High-net-worth members of the Tiger 21 peer-to-peer learning network largely focused their wealth in private equity, real estate and public equities in the second quarter, according to the organization’s latest asset allocation report.
During the same period, members’ hedge fund allocations hit a new low.
The quarterly report measures the aggregate asset allocation of Tiger 21’s membership base on a trailing 12-month basis. The organization said this methodology tends to reveal substantive trends more clearly and is less affected by short-term distortions caused by growing membership.
The group comprises more than 500 investors in North America and London who collectively manage some $51 billion in personal investible assets.
Real Estate’s Ascent
Real estate allocations increased to 33%, up one percentage point from the first quarter and seven points higher than the same period in 2016.
“Many of our members created their wealth in the real estate industry, and subsequently continue to maintain significant holdings,” Tiger 21’s chairman and founder Michael Sonnenfeldt said in a statement.
“Various other factors — including historically low interest rates, public equity markets priced to perfection, and the anticipation that regulatory rollback is imminent — have significantly enhanced appetite for real estate investments.”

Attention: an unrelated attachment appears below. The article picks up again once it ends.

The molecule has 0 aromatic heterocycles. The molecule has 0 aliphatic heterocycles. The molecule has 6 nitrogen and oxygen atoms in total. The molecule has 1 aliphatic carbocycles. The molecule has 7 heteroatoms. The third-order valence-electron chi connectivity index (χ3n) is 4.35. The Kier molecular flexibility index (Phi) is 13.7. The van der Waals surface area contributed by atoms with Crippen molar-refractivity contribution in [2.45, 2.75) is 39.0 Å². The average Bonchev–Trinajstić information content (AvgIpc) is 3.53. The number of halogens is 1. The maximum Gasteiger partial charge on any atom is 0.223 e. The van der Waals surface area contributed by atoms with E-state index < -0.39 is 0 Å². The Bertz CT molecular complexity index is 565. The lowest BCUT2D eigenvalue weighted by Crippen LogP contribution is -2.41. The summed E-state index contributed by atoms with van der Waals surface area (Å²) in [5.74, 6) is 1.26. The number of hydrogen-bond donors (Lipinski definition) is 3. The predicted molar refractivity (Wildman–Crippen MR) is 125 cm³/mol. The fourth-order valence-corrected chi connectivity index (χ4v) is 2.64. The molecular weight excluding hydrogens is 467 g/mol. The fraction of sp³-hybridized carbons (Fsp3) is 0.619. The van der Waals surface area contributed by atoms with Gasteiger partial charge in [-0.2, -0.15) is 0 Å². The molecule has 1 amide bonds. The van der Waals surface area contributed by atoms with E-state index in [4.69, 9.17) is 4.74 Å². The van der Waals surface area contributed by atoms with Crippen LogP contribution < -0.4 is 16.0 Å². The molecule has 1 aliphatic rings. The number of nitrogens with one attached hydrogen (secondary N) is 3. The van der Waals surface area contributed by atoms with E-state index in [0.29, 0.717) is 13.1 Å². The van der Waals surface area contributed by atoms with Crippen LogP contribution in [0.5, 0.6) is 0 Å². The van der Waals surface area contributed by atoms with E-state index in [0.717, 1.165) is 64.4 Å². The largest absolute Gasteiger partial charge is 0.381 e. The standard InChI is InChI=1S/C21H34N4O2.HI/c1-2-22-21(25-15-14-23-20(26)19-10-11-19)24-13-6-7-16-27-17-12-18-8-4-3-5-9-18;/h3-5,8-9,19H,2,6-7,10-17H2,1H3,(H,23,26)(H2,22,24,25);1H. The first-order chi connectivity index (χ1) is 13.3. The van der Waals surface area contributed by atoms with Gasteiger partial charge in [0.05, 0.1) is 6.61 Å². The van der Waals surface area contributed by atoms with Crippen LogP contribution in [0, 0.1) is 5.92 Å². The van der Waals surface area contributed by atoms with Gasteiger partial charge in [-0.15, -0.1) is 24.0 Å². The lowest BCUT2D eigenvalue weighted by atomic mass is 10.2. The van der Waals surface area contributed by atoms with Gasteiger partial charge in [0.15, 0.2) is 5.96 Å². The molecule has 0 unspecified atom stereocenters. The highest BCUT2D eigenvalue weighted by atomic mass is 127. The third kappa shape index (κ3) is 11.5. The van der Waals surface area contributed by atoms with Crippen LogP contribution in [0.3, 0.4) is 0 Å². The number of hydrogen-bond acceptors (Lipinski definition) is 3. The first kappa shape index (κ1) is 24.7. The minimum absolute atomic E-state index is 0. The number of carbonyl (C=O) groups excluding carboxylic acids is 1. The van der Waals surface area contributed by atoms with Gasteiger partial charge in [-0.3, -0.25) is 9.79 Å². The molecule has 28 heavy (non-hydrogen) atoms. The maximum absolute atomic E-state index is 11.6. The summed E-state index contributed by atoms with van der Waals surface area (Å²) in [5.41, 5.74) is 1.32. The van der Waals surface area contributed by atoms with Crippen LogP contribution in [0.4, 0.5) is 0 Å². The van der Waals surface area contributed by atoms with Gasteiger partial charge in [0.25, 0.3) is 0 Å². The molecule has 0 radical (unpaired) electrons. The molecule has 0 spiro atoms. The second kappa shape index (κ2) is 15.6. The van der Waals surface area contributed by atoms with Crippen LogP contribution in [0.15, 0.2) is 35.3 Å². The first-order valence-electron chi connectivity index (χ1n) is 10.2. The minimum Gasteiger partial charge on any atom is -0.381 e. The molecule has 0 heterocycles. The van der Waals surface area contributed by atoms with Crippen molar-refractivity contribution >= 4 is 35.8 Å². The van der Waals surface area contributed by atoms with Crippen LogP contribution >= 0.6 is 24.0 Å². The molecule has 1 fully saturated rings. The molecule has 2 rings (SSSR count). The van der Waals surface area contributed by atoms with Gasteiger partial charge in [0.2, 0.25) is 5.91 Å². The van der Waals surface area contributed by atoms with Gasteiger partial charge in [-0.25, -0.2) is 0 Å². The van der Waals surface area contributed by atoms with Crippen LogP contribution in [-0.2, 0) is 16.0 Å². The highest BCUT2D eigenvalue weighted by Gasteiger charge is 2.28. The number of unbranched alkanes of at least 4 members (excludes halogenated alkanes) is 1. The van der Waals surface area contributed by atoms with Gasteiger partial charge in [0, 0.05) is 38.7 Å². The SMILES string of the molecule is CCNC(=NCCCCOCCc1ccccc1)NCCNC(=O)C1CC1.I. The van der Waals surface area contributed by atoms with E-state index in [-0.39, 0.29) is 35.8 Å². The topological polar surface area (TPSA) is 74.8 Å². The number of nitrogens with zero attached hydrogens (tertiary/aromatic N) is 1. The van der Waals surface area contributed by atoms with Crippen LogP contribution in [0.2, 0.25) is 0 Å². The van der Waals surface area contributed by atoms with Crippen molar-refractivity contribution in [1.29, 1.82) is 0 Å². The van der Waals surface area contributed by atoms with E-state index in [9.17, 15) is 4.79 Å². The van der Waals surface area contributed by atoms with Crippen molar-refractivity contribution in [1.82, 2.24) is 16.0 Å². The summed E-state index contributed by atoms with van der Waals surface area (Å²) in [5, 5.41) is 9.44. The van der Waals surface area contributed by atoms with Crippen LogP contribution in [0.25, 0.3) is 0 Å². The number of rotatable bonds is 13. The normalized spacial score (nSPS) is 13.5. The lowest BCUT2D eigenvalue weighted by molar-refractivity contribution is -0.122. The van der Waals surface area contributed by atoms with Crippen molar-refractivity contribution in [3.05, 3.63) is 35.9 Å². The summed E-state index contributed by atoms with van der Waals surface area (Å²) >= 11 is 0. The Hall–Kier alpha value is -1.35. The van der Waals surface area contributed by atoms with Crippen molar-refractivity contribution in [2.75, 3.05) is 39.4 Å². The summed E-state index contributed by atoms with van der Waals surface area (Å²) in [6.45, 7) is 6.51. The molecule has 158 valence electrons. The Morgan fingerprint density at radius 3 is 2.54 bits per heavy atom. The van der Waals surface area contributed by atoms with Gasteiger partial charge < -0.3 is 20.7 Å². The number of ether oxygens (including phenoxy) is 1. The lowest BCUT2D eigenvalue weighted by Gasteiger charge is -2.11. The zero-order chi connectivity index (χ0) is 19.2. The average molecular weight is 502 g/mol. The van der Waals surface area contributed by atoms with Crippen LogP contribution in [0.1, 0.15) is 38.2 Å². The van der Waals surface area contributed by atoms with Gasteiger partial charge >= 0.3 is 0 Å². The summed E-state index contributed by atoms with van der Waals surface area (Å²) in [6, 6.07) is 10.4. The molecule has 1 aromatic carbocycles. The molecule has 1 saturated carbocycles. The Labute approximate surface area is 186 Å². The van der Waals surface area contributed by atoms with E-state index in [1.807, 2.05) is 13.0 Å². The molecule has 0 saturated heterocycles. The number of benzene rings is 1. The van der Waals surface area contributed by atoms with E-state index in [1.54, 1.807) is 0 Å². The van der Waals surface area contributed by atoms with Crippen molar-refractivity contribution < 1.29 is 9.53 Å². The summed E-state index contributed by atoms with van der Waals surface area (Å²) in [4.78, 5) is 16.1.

In contrast, a large segment of less affluent investors have failed to adjust their portfolios as the investment landscape has shifted, according to a recent study.
Tiger 21 investors’ private equity allocation rose by one point in the second quarter to 21%, while their public equity allocations fell from 21% in the first quarter to 20% — still a sizeable percentage of their overall assets, but the lowest reading seen since the 19% recorded in the second quarter of 2010.
“While our members clearly still embrace public equities as part of a diversified portfolio, it is no coincidence that private equity currently has the edge,” Sonnenfeldt said.